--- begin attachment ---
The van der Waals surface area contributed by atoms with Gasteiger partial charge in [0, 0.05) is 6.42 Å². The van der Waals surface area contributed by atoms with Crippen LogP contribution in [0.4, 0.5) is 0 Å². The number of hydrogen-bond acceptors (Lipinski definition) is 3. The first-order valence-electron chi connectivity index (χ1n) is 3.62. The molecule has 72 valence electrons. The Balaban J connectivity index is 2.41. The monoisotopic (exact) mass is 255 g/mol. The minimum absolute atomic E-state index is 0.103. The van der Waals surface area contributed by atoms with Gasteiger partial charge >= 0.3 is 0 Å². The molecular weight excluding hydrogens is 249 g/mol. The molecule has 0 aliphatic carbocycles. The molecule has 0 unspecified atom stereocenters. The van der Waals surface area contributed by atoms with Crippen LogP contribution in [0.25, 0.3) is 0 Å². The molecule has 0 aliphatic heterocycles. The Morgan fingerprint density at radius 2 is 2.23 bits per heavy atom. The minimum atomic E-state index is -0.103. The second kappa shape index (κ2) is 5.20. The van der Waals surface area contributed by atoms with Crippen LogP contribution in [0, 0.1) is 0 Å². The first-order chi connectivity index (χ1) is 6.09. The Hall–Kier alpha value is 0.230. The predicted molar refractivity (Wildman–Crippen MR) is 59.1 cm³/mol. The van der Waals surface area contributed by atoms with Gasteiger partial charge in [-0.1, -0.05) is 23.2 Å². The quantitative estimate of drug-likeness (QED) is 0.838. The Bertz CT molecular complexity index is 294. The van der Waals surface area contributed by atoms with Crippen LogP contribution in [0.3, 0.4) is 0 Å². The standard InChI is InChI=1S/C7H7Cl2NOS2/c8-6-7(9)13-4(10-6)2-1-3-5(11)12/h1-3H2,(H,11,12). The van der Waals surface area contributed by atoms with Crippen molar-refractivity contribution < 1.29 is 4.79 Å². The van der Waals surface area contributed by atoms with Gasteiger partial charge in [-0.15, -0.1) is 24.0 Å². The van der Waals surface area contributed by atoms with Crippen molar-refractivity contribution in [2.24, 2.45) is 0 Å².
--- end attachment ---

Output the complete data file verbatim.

The van der Waals surface area contributed by atoms with Gasteiger partial charge in [0, 0.05) is 6.42 Å². The van der Waals surface area contributed by atoms with Crippen LogP contribution in [0.4, 0.5) is 0 Å². The number of hydrogen-bond acceptors (Lipinski definition) is 3. The first-order valence-electron chi connectivity index (χ1n) is 3.62. The molecule has 72 valence electrons. The Balaban J connectivity index is 2.41. The monoisotopic (exact) mass is 255 g/mol. The minimum absolute atomic E-state index is 0.103. The van der Waals surface area contributed by atoms with Gasteiger partial charge >= 0.3 is 0 Å². The molecular weight excluding hydrogens is 249 g/mol. The molecule has 0 aliphatic carbocycles. The molecule has 0 unspecified atom stereocenters. The van der Waals surface area contributed by atoms with Crippen LogP contribution in [0.25, 0.3) is 0 Å². The molecule has 0 aliphatic heterocycles. The Morgan fingerprint density at radius 2 is 2.23 bits per heavy atom. The minimum atomic E-state index is -0.103. The second kappa shape index (κ2) is 5.20. The van der Waals surface area contributed by atoms with Crippen LogP contribution in [0, 0.1) is 0 Å². The first-order chi connectivity index (χ1) is 6.09. The Hall–Kier alpha value is 0.230. The predicted molar refractivity (Wildman–Crippen MR) is 59.1 cm³/mol. The van der Waals surface area contributed by atoms with Gasteiger partial charge in [-0.1, -0.05) is 23.2 Å². The quantitative estimate of drug-likeness (QED) is 0.838. The Bertz CT molecular complexity index is 294. The van der Waals surface area contributed by atoms with Crippen LogP contribution in [0.3, 0.4) is 0 Å². The standard InChI is InChI=1S/C7H7Cl2NOS2/c8-6-7(9)13-4(10-6)2-1-3-5(11)12/h1-3H2,(H,11,12). The van der Waals surface area contributed by atoms with Crippen molar-refractivity contribution < 1.29 is 4.79 Å². The van der Waals surface area contributed by atoms with Gasteiger partial charge in [-0.15, -0.1) is 24.0 Å². The van der Waals surface area contributed by atoms with Crippen molar-refractivity contribution in [2.24, 2.45) is 0 Å².